Aiken Links & Info
Here are some links to some interesting sites, videos and articles about Aiken.
- Three Runs Plantation website
- Living in Three Runs
- Three Runs Plantation Video
- Visit Aiken.com
- Aiken Video
- About Aiken - Editorial
- The Aiken Horse Magazine
- What to do in Aiken - Calendar of Events
- City of Aiken website
- Greater Aiken Chamber of Commerce
- Savannah River Site History
- Hitchcock Woods,
- City of Aiken Historical Marker
Explore: Things to Do in Aiken, South Carolina
Downtown is known for its many independently owned boutiques and stores, some of which capitalize on the horse scene. Shop for all things equestrian, including clothing, coffee mugs and hand-made jewelry, at Epona, owned by Gina Greer and Sharon Marosek. They got the store’s name from the Celtic protectress of horses and their foals and riders. Greer’s clothing line, Equi Style, is made at her factory in Indonesia and features batik prints with equine designs. Equine Divine features male and female fashion in everything from accessories and boots to flasks, all with an equine flare. Shoppers there also can find equine gifts and sporting art. Fits Riding Ltd. features show shirts, stock ties, belts and other clothing for eventing riders.
Plenty of other shops, including menswear retailer Lionel Smith Ltd., jewelry store Beyond Bijoux, women’s clothier Fox and Lady and gift store The Paisley Peacock offer more shopping options. For even more places to shop for just about anything you can think of, check out the list from the Aiken Downtown Develpment Association.
Palace Malice leads in the home stretch at Belmont. (©Diana Robinson/Flickr Creative Commons)
Hopelands Gardens, the site of many area weddings and picnics and home of theThoroughbred Racing Hall of Fame & Museum, was opened as a public park in 1969. The museum’s mission is “to collect, present and preserve the significant achievements of the Aiken’s contribution to the thoroughbred racing industry from 1900 to the present through aesthetic and educational experiences for visitors of all ages.” Inside, visitors will find racing silks, photographs and historic memorabilia of the city’s equestrian heritage. Each year, an Aiken-trained Horse of the Year is inducted. For 2014, it was Palace Malice, of Dogwood Stable, who also was inducted in 2013.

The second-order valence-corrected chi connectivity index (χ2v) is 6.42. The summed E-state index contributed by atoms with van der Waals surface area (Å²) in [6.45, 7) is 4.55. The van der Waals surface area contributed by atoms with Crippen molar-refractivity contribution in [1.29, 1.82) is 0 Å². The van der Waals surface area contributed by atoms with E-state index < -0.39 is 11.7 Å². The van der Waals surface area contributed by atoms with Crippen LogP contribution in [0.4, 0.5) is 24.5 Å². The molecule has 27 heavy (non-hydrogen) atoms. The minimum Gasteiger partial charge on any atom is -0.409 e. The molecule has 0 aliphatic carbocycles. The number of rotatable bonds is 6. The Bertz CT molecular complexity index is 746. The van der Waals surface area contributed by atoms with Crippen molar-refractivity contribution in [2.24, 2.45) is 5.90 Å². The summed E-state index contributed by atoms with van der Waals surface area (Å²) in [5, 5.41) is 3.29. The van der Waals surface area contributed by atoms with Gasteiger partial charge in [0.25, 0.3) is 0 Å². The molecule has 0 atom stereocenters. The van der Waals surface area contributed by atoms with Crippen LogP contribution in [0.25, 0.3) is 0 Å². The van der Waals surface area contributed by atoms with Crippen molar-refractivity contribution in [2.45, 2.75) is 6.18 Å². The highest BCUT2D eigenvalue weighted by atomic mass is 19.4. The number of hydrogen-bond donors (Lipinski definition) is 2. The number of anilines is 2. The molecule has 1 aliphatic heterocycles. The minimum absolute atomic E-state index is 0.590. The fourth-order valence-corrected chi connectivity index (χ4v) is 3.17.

Perhaps the best way, however, to experience the history of Aiken and see historic homes and churches, including the horse district, and take a guided walk through Hopelands Gardens (weather permitting) is during a two-hour city bus tour. Tours leave from the Aiken Visitors Center and Train Museum, and reservations are recommended because the tours fill up fast (406 Park Ave. E., Aiken, 803.644.1907).
Aiken, of course, has much more to offer, including a popular community theater (Aiken Community Playhouse), plenty of antiques retailers, an arts center (The Aiken Center for the Arts) and a beer brewery (Aiken Brewing Company). Golfers have many options, as well, with the area becoming an overflow destination during the Augusta National Golf Club’s annual Masters Golf Tournament.
Though today it is large industrial business that pumps money into Aiken’s economy, it is still a city literally built on—and sustained by—horsepower.
The Willcox Hotel, which has had many famous guests throughout its long history, including Winston Churchill. (Courtesy The Willcox)
Where to Stay: Aiken Hotels and Lodging
- The Willcox Hotel: Small statues of jockeys greet guests at the historic Willcox Hotel, which includes artwork of horses and Aiken throughout. Famous guests have included Winston Churchill, Harold Vanderbilt, Elizabeth Arden and Count Bernadotte of Sweden. It is even well-documented that the Prince of Wales once had to be turned away during the week of The Masters golf tournament in nearby Augusta because the hotel was full.
- Rose Hill Estate: Many visitors in town for events or just to take in the equestrian charm of the area stay at Rose Hill Estate and the estate’s Greenville Cottage. Rose Hill was built as a winter colony residence for the Phelps family in 1898 and retains its original layout and buildings. Owner Steven Mueller says it was the first property in Aiken to be listed on the National Register of Historic Places.
Where to Eat: Aiken Restaurants and Dining
Most dining options in Aiken offer more of an experience than just eating. Here are a few:
- The Stables Bar & Restaurant: Located at the aforementioned Rose Hill Estate, The Stables Bar & Restaurant is just that—a stable-turned-restaurant serving classic Southern dishes. Try the fried green tomatoes before chowing down on a steak or some shrimp and grits. The restaurant includes original wood and beams from when it was a stable, Mueller says.
- Malia’s: The restaurant, which advertises “Real. Amazing. Cuisine.”, likes to use local farmers for its ingredients whenever possible. Then there lamb from Australia and Salmon from Scotland.
- Prime: For steak a lobster, there’s no better stop than Prime. The restaurant’s atmosphere is one of low light and modern artwork on brick walls. Chef Randy Stamm has worked in New York steakhouses since he was 16, and now brings his talents to Aiken.
- Aiken Speakeasy & Eats: Travel back into the roarin’ 20’s for some great food and drinks!Aiken Speakeasy & Eats serves luch and dinner with a twist: Enjoy a meal while listening to live jazz on special nights. Don’t forget the password to get into the entrance! Check theFacebook page for all the details.
- TakoSushi: East meets West at TakoSushi. Where else can you get green chili queso dip and nachos to go with your sushi rolls? And the dirty martinis are definitely worth a try.
- Betsy’s on the Corner: This diner harkens back to a Woolworth’s cafeteria of the 1950s and ’60s. With lots of good diner fare and plenty of ice cream and soda choices, this is definitey a family-friendly place to stop.